Chinese travellers display a strong desire to resume travel this year, with most preferring to travel domestically further afield due to uncertainty around the pandemic overseas, according to a recent Ctrip survey.
The 2H2020 Travel Sentiment Survey by Ctrip’s Tourism Big Data Lab, which polled several thousand Ctrip.com users hailing from more than 50 cities across China, showed that 82.6 per cent of respondents are keen to travel in 2H2020. Of these, 80 per cent signalled preference for longer-distance travel between provinces.
Similarly, 80.2 per cent of participants in a recent study by the China Tourism Academy (CTA) said they intend to travel in 3Q2020, marking a recovery of approximately 90 per cent compared to 2019 figures.
Ctrip’s Tourism Big Data Lab researcher Peng Liang said in a press release that pent-up market demand in 1H2020 will be progressively released in 2H2020, should the pandemic die out and cross-province travel open up. According to CTA, the travel market is likely to have a U-shaped recovery this year.
This bodes well for tourism companies and employees, especially as summer vacation and holidays such as Mid-Autumn Festival and National Day near.
Domestic travel reigns supreme
More than half of respondents (57.1 per cent) indicated that they would contemplate going on more domestic trips if outbound travel does not recover in the rest of 2020.
In line with summer holidays and the National Day holiday, results indicated that the peak travel periods will be July, October and August; with 43.1 per cent, 42.6 per cent and 41.9 per cent of respondents preferring these months, respectively.
Western provinces and Hainan province (which is near Hong Kong and Macau) are expected to become choice destinations. In fact, Yunnan, Hainan and Sichuan emerged as the top three most popular destinations. They were followed by – in order of popularity – Xinjiang, Tibet, Shaanxi, Guizhou, Shanghai, Chongqing, Beijing, Zhejiang, Jiangsu, Hunan, Guangdong and Shandong.
For domestic travel, particularly longer-distance travel within the country, most travellers favoured FIT trips (61.5 per cent) or group tours (51.6 per cent). Meanwhile, 25.6 per cent and 19.4 per cent of respondents indicated interest in customised tours and self-drive trips, respectively.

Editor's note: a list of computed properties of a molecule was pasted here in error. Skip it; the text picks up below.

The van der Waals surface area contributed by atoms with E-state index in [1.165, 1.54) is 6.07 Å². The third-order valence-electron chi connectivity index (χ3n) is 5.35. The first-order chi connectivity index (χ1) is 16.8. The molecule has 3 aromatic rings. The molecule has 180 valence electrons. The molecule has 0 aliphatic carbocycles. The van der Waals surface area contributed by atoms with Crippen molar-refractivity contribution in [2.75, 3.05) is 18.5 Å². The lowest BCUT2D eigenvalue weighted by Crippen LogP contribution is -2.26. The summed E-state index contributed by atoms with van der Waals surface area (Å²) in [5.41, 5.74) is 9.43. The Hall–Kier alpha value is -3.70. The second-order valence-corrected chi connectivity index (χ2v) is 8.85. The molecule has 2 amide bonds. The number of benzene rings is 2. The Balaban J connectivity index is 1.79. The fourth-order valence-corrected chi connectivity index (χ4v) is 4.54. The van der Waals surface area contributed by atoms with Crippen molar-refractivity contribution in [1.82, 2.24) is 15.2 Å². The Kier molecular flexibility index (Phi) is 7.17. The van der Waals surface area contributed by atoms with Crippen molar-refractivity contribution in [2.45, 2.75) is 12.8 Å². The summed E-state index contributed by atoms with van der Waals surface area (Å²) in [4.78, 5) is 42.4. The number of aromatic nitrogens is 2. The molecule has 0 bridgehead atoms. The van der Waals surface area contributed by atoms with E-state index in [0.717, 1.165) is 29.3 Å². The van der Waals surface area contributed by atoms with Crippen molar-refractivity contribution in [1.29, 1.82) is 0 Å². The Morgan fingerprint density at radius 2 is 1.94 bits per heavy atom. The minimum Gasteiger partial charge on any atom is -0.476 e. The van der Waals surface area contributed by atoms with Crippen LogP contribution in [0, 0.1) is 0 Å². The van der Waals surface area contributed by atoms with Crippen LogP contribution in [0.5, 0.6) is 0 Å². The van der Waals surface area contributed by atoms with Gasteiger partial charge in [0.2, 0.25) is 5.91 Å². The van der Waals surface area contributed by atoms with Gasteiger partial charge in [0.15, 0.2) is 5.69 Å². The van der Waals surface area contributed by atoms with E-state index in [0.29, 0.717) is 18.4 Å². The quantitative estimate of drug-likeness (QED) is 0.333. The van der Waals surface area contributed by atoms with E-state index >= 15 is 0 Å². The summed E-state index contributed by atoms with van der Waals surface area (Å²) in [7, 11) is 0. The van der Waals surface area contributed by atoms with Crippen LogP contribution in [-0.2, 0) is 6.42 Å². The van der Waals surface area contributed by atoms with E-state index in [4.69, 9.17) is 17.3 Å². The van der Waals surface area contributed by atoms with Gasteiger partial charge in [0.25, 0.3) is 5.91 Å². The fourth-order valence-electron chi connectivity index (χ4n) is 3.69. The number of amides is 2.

These trip type preferences were also reflected in Ctrip’s recent bookings, with the three most popular product types being FIT, intra-province group travel, and customised tours. Concurrently, car rental numbers were shown to have recovered to 2019 levels.
Meanwhile, a significantly higher proportion of participants in the CTA study indicated interest in self-drive trips (40 per cent), with the same percentage indicating a preference for trips to scenic destinations.
Departments of cultural and tourism across various destinations in China have also been pushing for plans to revive cross-province group tours, said a spokesperson from the CTA. These plans are set to be rolled out once market conditions are favourable.
Most to spend within RMB 5,000 to 10,000 per trip
Interestingly, a significant majority (70 per cent) of respondents said they intended to increase or maintain their travel expenditure.
Nearly 40 per cent of respondents indicated that they would set aside RMB5,000 (US$711) to RMB10,000 per trip, making it the most popular travel budget range in the survey. This was followed by a budget of more than RMB10,000 a trip, the choice of approximately 30 per cent of respondents.
Meanwhile, around three per cent of respondents said they would be willing to fork out RMB50,000 or more per trip.
OTAs most popular booking channel
While OTAs such as Ctrip were the most popular travel booking channel among survey respondents (45.3 per cent said they would make bookings via OTAs), 43 per cent of respondents said they would make travel reservations through traditional brick-and-mortar agencies.
Meanwhile, booking via offline retail presence of OTAs has emerged as a significant trend in recent years. This was reflected in the survey, with 41.9 per cent of respondents saying they would book through this channel.
– Translated by Angela Teo; this article was first published in TTG China